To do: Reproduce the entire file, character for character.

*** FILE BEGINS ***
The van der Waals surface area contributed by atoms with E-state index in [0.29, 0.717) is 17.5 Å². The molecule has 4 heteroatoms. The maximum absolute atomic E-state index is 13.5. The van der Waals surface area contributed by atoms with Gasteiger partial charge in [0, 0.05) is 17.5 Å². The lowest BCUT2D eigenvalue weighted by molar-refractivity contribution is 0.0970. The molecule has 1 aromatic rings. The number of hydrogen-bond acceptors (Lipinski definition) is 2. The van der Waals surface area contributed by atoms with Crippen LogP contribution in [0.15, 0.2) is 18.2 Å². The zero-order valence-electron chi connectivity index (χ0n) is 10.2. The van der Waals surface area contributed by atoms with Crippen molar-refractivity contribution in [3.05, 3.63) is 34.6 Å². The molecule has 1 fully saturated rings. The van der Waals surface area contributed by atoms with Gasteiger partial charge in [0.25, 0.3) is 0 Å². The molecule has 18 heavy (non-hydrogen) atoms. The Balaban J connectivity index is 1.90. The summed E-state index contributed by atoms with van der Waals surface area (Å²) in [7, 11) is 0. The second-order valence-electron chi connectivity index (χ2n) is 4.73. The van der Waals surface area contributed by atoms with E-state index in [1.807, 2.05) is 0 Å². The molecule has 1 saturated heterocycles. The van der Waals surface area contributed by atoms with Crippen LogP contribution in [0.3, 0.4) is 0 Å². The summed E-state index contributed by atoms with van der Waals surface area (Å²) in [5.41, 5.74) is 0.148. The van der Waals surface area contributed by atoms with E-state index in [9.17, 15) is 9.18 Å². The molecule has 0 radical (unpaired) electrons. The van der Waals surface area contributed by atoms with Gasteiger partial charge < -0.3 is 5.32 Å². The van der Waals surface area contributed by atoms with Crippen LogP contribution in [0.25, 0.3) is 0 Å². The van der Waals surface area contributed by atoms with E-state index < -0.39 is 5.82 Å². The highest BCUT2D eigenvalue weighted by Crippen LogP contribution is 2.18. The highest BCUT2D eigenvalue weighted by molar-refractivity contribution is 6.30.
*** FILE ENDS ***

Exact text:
The van der Waals surface area contributed by atoms with E-state index in [0.29, 0.717) is 17.5 Å². The molecule has 4 heteroatoms. The maximum absolute atomic E-state index is 13.5. The van der Waals surface area contributed by atoms with Gasteiger partial charge in [0, 0.05) is 17.5 Å². The lowest BCUT2D eigenvalue weighted by molar-refractivity contribution is 0.0970. The molecule has 1 aromatic rings. The number of hydrogen-bond acceptors (Lipinski definition) is 2. The van der Waals surface area contributed by atoms with Crippen LogP contribution in [0.15, 0.2) is 18.2 Å². The zero-order valence-electron chi connectivity index (χ0n) is 10.2. The van der Waals surface area contributed by atoms with Crippen molar-refractivity contribution in [3.05, 3.63) is 34.6 Å². The molecule has 1 fully saturated rings. The van der Waals surface area contributed by atoms with Gasteiger partial charge in [0.25, 0.3) is 0 Å². The molecule has 18 heavy (non-hydrogen) atoms. The Balaban J connectivity index is 1.90. The summed E-state index contributed by atoms with van der Waals surface area (Å²) in [7, 11) is 0. The second-order valence-electron chi connectivity index (χ2n) is 4.73. The van der Waals surface area contributed by atoms with E-state index in [1.807, 2.05) is 0 Å². The molecule has 1 saturated heterocycles. The van der Waals surface area contributed by atoms with Crippen LogP contribution in [0.3, 0.4) is 0 Å². The summed E-state index contributed by atoms with van der Waals surface area (Å²) in [5.41, 5.74) is 0.148. The van der Waals surface area contributed by atoms with E-state index in [9.17, 15) is 9.18 Å². The molecule has 0 radical (unpaired) electrons. The van der Waals surface area contributed by atoms with Gasteiger partial charge < -0.3 is 5.32 Å². The van der Waals surface area contributed by atoms with Crippen LogP contribution in [0.25, 0.3) is 0 Å². The van der Waals surface area contributed by atoms with E-state index < -0.39 is 5.82 Å². The highest BCUT2D eigenvalue weighted by Crippen LogP contribution is 2.18. The highest BCUT2D eigenvalue weighted by molar-refractivity contribution is 6.30.